Starting January 1, 2023, real estate developers in Oregon and California will no longer be required to build off-street parking facilities for certain projects located near public transit. Both states enacted new rules during the course of 2022 which are effective as of the beginning of 2023, and which seek to reduce the costs of building at least some new projects in major population centers.
In California, A.B. 2097 was signed by Governor Gavin Newsom in September, and prohibits city governments throughout the state (including in charter cities) from enforcing any local land use provisions which would require the developer to build parking spaces as part of their project if the project is located within one half-mile of a major public transit stop. The law applies to both residential and commercial projects. Cities can continue mandating parking for individual projects if they find that doing so is important to support the development of affordable housing—this exception was added to allay concerns that the bill would undermine “density bonus” programs which have become an important tool for the promotion of new affordable housing development around the state.
In Oregon, following a 2020 executive order by Governor Kate Brown, the state Land Conservation and Development Commission (the body responsible for land use and planning regulation in Oregon) embarked on a two-year rulemaking process which culminated in July of 2022 with the approval of a set of “Climate Friendly and Equitable Communities Rules.” Like the California legislation, these rules (in part) limit the ability of Oregon’s most populous cities to enforce parking minimums for new development projects. Unlike the California law, the Oregon rules encourage cities simply to repeal their parking mandates entirely. Cities subject the new rules which choose not to repeal their parking mandates in full must, as an alternative, adopt new local policies to reduce the amount of land dedicated to parking in certain geographies or in connection with certain uses.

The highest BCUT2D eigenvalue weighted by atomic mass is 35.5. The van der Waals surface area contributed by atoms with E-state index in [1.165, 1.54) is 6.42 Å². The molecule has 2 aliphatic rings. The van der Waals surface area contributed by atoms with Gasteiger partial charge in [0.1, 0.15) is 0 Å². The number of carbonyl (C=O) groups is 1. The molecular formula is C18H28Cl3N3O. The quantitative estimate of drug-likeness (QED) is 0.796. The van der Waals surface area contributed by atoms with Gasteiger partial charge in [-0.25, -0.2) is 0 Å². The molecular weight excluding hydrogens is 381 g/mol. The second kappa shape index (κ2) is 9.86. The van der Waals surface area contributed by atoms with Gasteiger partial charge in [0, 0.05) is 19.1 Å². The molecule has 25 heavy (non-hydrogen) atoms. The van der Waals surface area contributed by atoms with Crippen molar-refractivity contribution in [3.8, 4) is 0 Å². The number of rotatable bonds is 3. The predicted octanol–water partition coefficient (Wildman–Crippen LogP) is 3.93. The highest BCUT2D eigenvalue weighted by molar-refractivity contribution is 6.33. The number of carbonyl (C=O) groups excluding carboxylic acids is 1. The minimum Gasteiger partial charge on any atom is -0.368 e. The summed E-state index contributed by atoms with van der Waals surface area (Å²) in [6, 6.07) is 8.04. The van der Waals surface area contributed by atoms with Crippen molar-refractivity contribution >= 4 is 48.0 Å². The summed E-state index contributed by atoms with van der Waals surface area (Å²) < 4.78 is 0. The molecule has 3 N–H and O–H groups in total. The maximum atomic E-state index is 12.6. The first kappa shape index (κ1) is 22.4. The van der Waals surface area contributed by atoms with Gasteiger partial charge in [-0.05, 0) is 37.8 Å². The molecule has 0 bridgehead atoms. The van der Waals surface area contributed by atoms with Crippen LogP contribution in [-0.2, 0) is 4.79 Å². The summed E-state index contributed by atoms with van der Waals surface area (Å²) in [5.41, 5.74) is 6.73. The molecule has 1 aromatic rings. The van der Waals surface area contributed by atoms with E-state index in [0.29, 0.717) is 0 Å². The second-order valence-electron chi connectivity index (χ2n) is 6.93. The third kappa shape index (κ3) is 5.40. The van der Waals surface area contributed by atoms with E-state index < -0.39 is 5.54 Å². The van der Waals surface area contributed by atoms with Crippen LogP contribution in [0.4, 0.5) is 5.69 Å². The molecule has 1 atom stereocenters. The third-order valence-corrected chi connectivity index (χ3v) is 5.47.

The city of Tigard, Oregon, a suburb of Portland, has already chosen to repeal its parking minimums completely, making it the first city in Oregon to do so. Some affected cities have been less welcoming of the new state mandates, and have brought a lawsuit against the state to prevent the rules from taking effect, but for now the rules remain on the books.
Affordable housing and climate change advocates have long sought to repeal “parking minimums” in local jurisdictions around the country, arguing that building more parking comes at the expense of additional habitable area in a project and encourages people to continue driving their personal vehicles, even in urban settings where walking and mass transit are good options. And because off-street parking adds to the cost of developing a project, parking minimums ultimately result in higher rents for residential tenants, whose monthly payments cover the cost of adding parking to the development.